You can of course pressurize the container even if you don't fill it with a carbonated drink; just fill the "headspace" with a pressurized inert gas (nitrogen). This is done both to increase the stability of the container (usually more important for PET-bottles than for cans) and to extend the shelf-life of the product itself.
posted by effbot at 6:21 PM on August 29, 2009


(and in case anyone's curious, the pressurization is done by injecting a tiny amount of liquid nitrogen into the container during the filling process, using fancy cryogenic equipment.)
posted by effbot at 6:32 PM on August 29, 2009


I used to drink Slimfast from the can and noticed this whole issue as well, and I think the carbonation people are onto something. When I open a can of V8 (which I do fairly often) there is a distinct pop and release of pressurized...something. And now that I think about it, that sound and sensation is distinctly absent when opening a Slimfast. Other non carbonated beverages that come in cans, like Goya brand juices and the like, also have that signature pressure release. The only question then is, why doesn't Slimfast do the pressurization thing?
posted by Mizu at 7:14 PM on August 29, 2009


effbot: would that not cause some of the gas to carbonate the beverage inside? (co2, nitrogen, whatever....).
posted by TravellingDen at 7:26 PM on August 29, 2009


i second the whole "it's heavier and thus there's more in it" thing. seriously - it's a diet drink. i for one always feel like there's so much left in the bottom once i've gotten every last drop out of there. it's a gimmick.
posted by timory at 7:27 PM on August 29, 2009


Nitrogen doesn't dissolve in the liquid (at least not at the pressures used for this purpose), so pretty much all of it disappears as soon as you open the bottle/can - and since air is 80% nitrogen, and we're talking small volumes of gas, you won't notice it anyway.

Carbonated liquids use much higher pressures, since you want the gas to stay in the liquid in that case.
posted by effbot at 8:04 PM on August 29, 2009


These people might know.

To the OP's credit, he did try writing. I'm kinda surprised no one wrote back yet, considering they must get so little correspondence, they would've jumped all over it. They do have a phone number that can be called on Monday... Any volunteers?

Wikipedia doesn't answer the query directly. They do mention the disparity between aluminum and fountain drinks, which they speculate is the oils in the lining of cans.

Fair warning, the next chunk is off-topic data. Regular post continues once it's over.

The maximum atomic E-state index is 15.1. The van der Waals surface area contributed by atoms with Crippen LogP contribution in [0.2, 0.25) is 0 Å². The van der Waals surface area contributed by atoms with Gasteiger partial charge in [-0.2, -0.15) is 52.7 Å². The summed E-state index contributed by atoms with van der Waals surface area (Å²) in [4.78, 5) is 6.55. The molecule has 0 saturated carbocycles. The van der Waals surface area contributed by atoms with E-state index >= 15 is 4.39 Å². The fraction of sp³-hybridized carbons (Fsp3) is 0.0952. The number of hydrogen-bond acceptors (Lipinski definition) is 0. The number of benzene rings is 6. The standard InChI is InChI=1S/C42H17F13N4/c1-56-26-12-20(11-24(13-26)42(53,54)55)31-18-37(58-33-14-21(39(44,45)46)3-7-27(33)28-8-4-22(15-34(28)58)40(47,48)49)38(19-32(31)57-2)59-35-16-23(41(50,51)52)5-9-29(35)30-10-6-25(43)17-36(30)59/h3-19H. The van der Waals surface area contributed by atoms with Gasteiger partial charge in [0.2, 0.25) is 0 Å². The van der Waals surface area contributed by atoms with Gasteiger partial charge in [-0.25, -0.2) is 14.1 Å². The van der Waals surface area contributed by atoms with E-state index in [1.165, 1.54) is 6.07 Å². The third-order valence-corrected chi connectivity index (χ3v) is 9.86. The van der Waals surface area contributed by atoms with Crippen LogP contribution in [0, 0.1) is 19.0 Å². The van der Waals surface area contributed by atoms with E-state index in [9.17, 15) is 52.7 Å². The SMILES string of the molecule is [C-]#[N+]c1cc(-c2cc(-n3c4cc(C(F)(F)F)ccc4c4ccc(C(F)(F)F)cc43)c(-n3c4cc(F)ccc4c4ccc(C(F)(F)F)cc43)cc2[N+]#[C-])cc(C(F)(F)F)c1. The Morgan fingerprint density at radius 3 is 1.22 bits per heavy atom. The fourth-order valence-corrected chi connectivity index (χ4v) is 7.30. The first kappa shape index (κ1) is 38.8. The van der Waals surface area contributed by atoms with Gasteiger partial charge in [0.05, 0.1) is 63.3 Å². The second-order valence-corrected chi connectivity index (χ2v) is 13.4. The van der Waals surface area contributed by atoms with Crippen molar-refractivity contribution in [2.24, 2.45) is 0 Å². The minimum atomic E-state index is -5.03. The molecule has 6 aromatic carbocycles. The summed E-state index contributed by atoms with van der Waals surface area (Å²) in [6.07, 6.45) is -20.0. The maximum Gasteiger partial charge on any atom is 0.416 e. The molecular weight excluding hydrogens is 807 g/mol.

While Googling, I found an Amazon customer review for a protein shake, and they cite that steel cans allow people to keep them in gym bags and such without risking damage. But I guess that's only a side benefit, since people surely would be just as likely to carry a soft drink or energy drink.

Looking at the ingredients for Slim-Fast, the ingredients don't seem to be that much different from soft drinks, other than that it's mostly milk. Are there other milk-based drinks found in aluminum cans?

And I doubt it's the psychological thing about the heft, or else everyone would do it if they thought it was worth the extra cost.
posted by TheSecretDecoderRing at 9:19 PM on August 29, 2009


A similar question that might shed light on the issue is why do canned vegetables not come in aluminum cans. The answer to this question might shed some light on the OP's.
posted by mrmojoflying at 9:45 PM on August 29, 2009 [1 favorite]


A similar question that might shed light on the issue is why do canned vegetables not come in aluminum cans. The answer to this question might shed some light on the OP's.

Aluminium cans are too fragile to use in the manufacturing process - filling a can with liquid is one thing, but vegetables are heavier, and the whole thing might need to be sterilized after you've filled and closed the container. And vegetables aren't pressurized, either.

(as an aside, some companies are switching to carton containers to save weight and increase storage density.)

I have no idea what slim-fast contains, but it could be that the product is more "liquid food" than beverage from a production perspective, or simply that the production volume isn't large enough for them to invest in a cryogenic high-performance filling production line. Or maybe they just got a good deal from the can supplier.
posted by effbot at 10:35 PM on August 29, 2009


I'd wonder if it had to do with preserving the milk, and possibly sterilizing it? Canned soup is cooked in the can after it's been sealed. Tin cans can hold up a long time, preserving the food.
posted by lysdexic at 10:48 PM on August 29, 2009


> As of 2007, nearly 70% of beverage cans were made of aluminium in Europe, with an average overall recycling rate of 62% (and above 90% in Norway and Sweden).

Somebody should fix Wikipedia then. The point remains that steel IS commonly used for beverage cans, so there might be no real mystery to investigate here.

> Or maybe they just got a good deal from the can supplier.
This.
posted by nowonmai at 11:22 PM on August 29, 2009


Aluminium contaminates milk much more readily than water I believe, so even with the coatings inside the can, trace amounts of aluminium will be found in the drink.

How much of a poison trace aluminium is is highly debatable, but that may be a reason to use steel.
posted by ArkhanJG at 3:38 AM on August 30, 2009


Living in Europe I haven't seen a steel drinks can for 15 years. I suspect its the sterilisation factor - I'd bet the product gets heat treated.
posted by A189Nut at 7:58 AM on August 30, 2009


I think Lysdexic is on the right track. This page has a similar question and a similar attempt at answer.

Quoting the good bit:

"While I wasn't able to find any official statement as to exactly why Slim Fast comes in thick steel cans, I think it's safe to surmise that it is a question of avoiding contamination of the skim-milk based product inside. Other milk products (sweetened condensed milk, for example) comes in sealed and treated steel cans, so it makes sense that Slim Fast, which can be stored for relatively long periods of time, should be packaged in a similar way."

An another note, I remember in the late 1980s that Vess brand sodas came in steel cans, so steel cans aren't just a non-carbonated phenomenon.
posted by Anephim at 12:01 PM on August 30, 2009